The same can be said for the modeling and thinking at Blue Origin and SpaceX which will both be launching their first space tourism flights in 2021.

Credit: Blue Origin

The best way to visualize where we are with space tourism in 2021 is to look back at the evolution of smartphones in the 2000s. Early in that decade many brands (RIM, Handspring, Nokia, etc.) offered smartphones but it wasn't until Apple first released the iPhone in July 2007 and married emotional consumer marketing, seamless function and design to operational economics that smartphone sales really took off and became mainstream. We are now entering that phase in space tourism. There are three viable juggernauts (Virgin Galactic, Blue Origin and Space X) innovating, building excitement, reducing operational costs, dropping ticket prices and generating consumer demand.

So it's fair to ask where do we go from here.


Virgin Galactic:

After today, Virgin Galactic plans two further flights in 2021, then the start of regular commercial operations from early 2022.

The ultimate goal is to conduct 400 flights per year. Some 700 Virgin Galactic tickets have already been sold to people from 60 different countries - including Hollywood celebrities like Tom Hanks, Leonardo DiCaprio, Justin Bieber, and Lady Gaga.

Blue Origin:

On July 20th, Blue Origin, will notch a similar milestone with its New Shepard suborbital vehicle. Blue Origin expects to send its chief — Jeff Bezos, the billionaire Amazon founder who recently resigned as the e-shopping giant's CEO at age 57 — into space along with a small crew including Bezos, his brother Mark and Mercury 13 aviator Wally Funk.

Bezos' flight will come on the 52nd anniversary of the first crewed moon landing, that of Apollo 11, in 1969. Blue Origin has not yet released its per-seat pricing, although a so-far anonymous auction winner paid $28 million to fly on the July 20th inaugural flight.


Elon Musk's SpaceX announced plans for its first all-civilian mission to space, a major milestone for private spaceflight and the nascent space tourism industry.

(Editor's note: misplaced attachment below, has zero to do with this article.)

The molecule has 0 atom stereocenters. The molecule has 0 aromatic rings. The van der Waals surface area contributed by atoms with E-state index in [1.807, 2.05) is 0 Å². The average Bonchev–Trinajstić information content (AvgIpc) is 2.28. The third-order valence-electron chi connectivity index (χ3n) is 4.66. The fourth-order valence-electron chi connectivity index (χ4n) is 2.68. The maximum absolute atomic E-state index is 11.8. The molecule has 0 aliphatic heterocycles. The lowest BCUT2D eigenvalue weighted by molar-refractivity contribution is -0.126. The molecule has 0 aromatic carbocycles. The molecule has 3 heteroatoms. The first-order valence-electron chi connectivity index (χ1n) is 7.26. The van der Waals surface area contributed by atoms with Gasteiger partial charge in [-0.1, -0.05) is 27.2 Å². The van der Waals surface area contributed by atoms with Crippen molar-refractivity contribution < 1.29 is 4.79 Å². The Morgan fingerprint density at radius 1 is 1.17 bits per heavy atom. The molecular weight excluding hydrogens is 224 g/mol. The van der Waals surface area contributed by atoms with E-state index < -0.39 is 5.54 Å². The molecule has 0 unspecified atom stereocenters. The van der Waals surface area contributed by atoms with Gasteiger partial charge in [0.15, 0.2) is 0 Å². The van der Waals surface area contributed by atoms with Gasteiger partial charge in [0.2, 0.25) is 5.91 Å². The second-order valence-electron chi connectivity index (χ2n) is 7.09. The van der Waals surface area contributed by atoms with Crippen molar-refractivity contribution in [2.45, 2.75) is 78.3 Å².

SpaceX Crew Dragon - Credit: Space X

The mission aboard SpaceX’s Dragon spacecraft will feature a four-person crew led by Jared Isaacman, the founder and CEO of Shift4 Payments, a Pennsylvania-based payment processing company. The other crew members are: Hayley Arceneaux (Physician Assistant at St. Jude), Chris Sembroski (works in the aerospace industry) and Dr. Sian Proctor (geoscientist, explorer, and science communication specialist).

The flight is expected to launch sometime in the fourth quarter of 2021, according to SpaceX.

Isaacman said in a statement that the mission, dubbed Inspiration4, is “the realization of a lifelong dream and a step towards a future in which anyone can venture out and explore the stars.”


Following today's flight, Richard Branson summed up space tourism best. “We’re here to make space more accessible to all. We want to turn the next generation of dreamers into the astronauts of today and tomorrow. We’ve all us on this stage have had the most extraordinary experience, and we’d love it if a number of you can have it, too. If you ever had a dream, now is the time to make it come true. I’d like to end by saying welcome to the dawn of a new space age.”

For more technology stories check out our New Innovations section at The Brighter Side of News.